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Australian Pollinator Week 8th -15th November 2020- Get involved!

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Australian Pollinator week is happening 8-15th November and its a great opportunity to get outside and join in the Wild Pollinator Count.The Spring 2020 count runs from 8-15 November. Anyone, anywhere in Australia, can contribute to the dataset – it only takes 10 minutes outside on a warm sunny day. Follow the simple instructions to conduct a count and submit your observations via our easy online form.

Australia has lots of wild pollinator insects that are often overlooked. European honey bees get a lot of attention because they are an adaptable, generalist forager, which means they are happy to visit almost any flower, in most climate zones. They are also a social species, so their hives are easy to domesticate and manage.

However, many native insects also contribute to pollination in crops and gardens all around the country. We still need to do a lot of research to identify all our pollinator insect species, understand their ecology and how they are affected by human activities. So far, we know that  Australia has around 2,000 native bee species, all of which are important pollinators. We also know there are a couple of thousand butterfly, wasp, fly, moth, beetle, thrips and ant species, some of which are documented pollinators. Unfortunately, we don’t have a lot of information on the ecology of many of these insects, what flowers they pollinate, or where they are found.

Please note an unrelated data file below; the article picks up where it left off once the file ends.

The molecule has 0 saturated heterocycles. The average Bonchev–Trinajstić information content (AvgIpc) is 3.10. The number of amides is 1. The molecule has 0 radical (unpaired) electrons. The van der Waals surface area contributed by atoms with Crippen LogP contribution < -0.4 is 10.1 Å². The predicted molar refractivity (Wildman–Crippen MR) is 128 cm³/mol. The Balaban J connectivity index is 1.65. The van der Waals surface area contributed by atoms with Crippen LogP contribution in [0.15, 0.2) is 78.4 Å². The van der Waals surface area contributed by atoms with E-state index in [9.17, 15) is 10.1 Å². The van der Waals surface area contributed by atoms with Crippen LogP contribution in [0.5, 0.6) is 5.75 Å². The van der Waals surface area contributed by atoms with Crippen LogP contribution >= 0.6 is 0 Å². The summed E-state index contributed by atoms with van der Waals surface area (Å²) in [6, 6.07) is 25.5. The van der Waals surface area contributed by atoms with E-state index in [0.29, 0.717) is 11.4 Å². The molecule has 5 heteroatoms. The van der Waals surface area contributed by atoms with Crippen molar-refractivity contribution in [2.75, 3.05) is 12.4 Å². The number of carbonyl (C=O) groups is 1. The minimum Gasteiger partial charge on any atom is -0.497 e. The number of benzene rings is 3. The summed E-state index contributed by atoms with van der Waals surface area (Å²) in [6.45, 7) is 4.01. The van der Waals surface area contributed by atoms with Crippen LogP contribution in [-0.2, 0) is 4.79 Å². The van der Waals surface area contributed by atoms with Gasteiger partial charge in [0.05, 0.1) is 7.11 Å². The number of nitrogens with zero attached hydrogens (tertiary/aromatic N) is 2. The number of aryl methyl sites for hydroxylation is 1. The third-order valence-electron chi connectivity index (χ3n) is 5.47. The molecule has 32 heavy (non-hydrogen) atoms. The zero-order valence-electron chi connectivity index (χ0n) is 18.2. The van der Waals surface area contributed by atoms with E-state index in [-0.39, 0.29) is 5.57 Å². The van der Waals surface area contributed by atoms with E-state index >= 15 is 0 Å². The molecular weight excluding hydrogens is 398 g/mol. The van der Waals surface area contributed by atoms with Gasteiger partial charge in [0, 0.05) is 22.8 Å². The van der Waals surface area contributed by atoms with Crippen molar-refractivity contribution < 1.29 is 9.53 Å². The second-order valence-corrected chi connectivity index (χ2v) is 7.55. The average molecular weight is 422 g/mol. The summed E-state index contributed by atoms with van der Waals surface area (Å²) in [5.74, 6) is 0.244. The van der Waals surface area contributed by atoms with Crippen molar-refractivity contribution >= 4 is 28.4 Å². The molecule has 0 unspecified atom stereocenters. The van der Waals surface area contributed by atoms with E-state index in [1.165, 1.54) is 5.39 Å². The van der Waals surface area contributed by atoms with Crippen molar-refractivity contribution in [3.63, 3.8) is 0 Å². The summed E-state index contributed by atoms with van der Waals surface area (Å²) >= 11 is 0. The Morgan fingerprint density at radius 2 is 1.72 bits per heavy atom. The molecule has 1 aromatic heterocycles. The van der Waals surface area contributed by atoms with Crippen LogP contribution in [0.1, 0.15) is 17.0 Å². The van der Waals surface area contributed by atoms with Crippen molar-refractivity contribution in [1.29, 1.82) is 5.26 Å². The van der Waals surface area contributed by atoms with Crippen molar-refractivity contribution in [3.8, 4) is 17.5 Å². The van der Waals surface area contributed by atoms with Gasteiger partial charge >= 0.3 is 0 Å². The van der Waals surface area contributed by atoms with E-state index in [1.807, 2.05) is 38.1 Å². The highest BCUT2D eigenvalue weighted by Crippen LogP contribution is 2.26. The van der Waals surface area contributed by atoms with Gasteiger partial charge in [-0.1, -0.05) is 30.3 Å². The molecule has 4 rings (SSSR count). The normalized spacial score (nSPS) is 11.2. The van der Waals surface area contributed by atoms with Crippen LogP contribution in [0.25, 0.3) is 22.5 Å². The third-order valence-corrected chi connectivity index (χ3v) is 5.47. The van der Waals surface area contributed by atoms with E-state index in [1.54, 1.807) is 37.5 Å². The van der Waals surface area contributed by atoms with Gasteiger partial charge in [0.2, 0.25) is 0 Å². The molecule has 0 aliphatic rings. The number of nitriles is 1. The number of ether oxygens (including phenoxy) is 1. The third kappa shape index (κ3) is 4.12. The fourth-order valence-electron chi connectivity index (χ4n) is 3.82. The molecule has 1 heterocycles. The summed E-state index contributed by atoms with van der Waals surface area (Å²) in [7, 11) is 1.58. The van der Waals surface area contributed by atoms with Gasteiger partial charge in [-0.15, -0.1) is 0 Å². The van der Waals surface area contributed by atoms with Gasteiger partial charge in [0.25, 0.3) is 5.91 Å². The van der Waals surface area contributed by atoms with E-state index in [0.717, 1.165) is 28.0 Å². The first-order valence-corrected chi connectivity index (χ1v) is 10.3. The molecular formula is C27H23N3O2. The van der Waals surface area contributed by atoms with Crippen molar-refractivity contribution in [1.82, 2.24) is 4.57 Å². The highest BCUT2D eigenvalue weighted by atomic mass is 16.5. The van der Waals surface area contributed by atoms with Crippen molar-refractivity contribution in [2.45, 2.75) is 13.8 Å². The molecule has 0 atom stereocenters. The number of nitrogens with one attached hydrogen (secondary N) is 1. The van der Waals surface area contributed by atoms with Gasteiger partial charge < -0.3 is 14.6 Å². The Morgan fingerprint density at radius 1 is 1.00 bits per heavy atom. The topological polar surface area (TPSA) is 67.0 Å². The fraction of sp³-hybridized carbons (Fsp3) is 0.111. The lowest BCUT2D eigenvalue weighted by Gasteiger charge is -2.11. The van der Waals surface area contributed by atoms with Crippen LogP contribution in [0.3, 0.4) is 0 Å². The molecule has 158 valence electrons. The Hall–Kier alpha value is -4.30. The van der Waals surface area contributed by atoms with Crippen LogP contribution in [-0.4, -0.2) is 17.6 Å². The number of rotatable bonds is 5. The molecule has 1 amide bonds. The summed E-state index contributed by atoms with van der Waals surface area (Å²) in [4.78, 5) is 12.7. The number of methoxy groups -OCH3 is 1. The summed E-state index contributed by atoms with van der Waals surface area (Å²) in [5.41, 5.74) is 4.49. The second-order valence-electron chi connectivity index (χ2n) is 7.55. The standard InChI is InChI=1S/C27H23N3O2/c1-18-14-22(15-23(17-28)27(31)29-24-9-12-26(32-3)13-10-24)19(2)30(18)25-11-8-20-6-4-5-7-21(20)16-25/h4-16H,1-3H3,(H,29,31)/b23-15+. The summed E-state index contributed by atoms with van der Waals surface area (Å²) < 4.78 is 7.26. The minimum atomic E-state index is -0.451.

The Wild Pollinator Count gives you an opportunity to contribute to wild pollinator insect conservation in Australia. We invite you to count wild pollinators in your local environment and help us build a database on wild pollinator activity.

Wild Pollinator Count dates for 2020
Autumn: 12 – 19 April
Spring: 8 – 15 November

You can join in by watching any flowering plant for just ten minutes sometime in our count week.

  • You don’t need to be an insect expert.
  • You don’t need fancy gear.
  • You may be surprised by what you see!

Find out how to count pollinators, identify the insects you see and submit your observations through the links at the top of the page. You can also download our Run Your Own Count kit and organise to count with a group.

If you have any questions or comments about the count, please contact us via the Keep in Touch page.

The Resources page has fantastic ID guide and tips. It’s best if you can get a close up photo so the insect can be easily identified , if you’re in doubt.

Peter Abbott and ACT for Bees will be conducting a Wild Pollinator count walk at the Australian National Botanic Gardens in that week. Stay tuned for fine, sunny, warm weather and more details on the day during the 8-15th November.

Please email us through our contact page if you wish to join in and we can add you to the lis

Bee Palace at Australian National Botanic Gardens Canberra

“Native bee spotters’ at the Australian National Botanic Gardens in Canberra have found over 100 different species of Australian native bees including a colony of the threatened metallic Green Carpenter bees from South Australia’s Kangaroo Island that were burnt in the bushfires earlier this year. They’ve been living in Canberra for a few years and it’s suspected they hitched a ride on plants brought in for the desert garden. They haven’t been seen yet this Spring, but last November for the Spring Wild Pollinator count, we were very lucky to hear their loud buzzing and spot them. Hope they’ll be around soon!

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